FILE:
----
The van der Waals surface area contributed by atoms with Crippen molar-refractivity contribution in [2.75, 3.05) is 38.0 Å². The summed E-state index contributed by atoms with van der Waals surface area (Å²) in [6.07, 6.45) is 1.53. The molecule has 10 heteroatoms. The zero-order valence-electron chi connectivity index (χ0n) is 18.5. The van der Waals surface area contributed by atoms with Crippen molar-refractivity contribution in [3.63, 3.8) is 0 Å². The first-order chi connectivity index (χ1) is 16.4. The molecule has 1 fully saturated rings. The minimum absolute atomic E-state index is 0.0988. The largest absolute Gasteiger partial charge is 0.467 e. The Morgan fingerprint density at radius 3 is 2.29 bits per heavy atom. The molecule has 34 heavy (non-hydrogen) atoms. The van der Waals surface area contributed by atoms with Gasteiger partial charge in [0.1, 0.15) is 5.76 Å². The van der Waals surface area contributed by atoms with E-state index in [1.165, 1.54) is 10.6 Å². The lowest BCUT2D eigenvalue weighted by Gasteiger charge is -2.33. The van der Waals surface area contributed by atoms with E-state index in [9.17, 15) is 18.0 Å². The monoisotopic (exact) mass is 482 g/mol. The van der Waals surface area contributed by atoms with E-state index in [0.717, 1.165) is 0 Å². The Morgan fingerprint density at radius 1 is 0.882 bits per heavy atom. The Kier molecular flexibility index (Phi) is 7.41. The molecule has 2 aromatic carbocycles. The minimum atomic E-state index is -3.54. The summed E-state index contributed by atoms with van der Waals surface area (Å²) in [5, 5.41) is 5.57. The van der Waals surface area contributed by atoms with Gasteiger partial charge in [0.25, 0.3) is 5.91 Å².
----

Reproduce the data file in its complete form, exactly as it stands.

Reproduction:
The van der Waals surface area contributed by atoms with Crippen molar-refractivity contribution in [2.75, 3.05) is 38.0 Å². The summed E-state index contributed by atoms with van der Waals surface area (Å²) in [6.07, 6.45) is 1.53. The molecule has 10 heteroatoms. The zero-order valence-electron chi connectivity index (χ0n) is 18.5. The van der Waals surface area contributed by atoms with Crippen molar-refractivity contribution in [3.63, 3.8) is 0 Å². The first-order chi connectivity index (χ1) is 16.4. The molecule has 1 fully saturated rings. The minimum absolute atomic E-state index is 0.0988. The largest absolute Gasteiger partial charge is 0.467 e. The Morgan fingerprint density at radius 3 is 2.29 bits per heavy atom. The molecule has 34 heavy (non-hydrogen) atoms. The van der Waals surface area contributed by atoms with Gasteiger partial charge in [0.1, 0.15) is 5.76 Å². The van der Waals surface area contributed by atoms with E-state index in [1.165, 1.54) is 10.6 Å². The lowest BCUT2D eigenvalue weighted by Gasteiger charge is -2.33. The van der Waals surface area contributed by atoms with E-state index in [9.17, 15) is 18.0 Å². The monoisotopic (exact) mass is 482 g/mol. The van der Waals surface area contributed by atoms with E-state index in [0.717, 1.165) is 0 Å². The Morgan fingerprint density at radius 1 is 0.882 bits per heavy atom. The Kier molecular flexibility index (Phi) is 7.41. The molecule has 2 aromatic carbocycles. The minimum atomic E-state index is -3.54. The summed E-state index contributed by atoms with van der Waals surface area (Å²) in [5, 5.41) is 5.57. The van der Waals surface area contributed by atoms with Gasteiger partial charge in [0.25, 0.3) is 5.91 Å².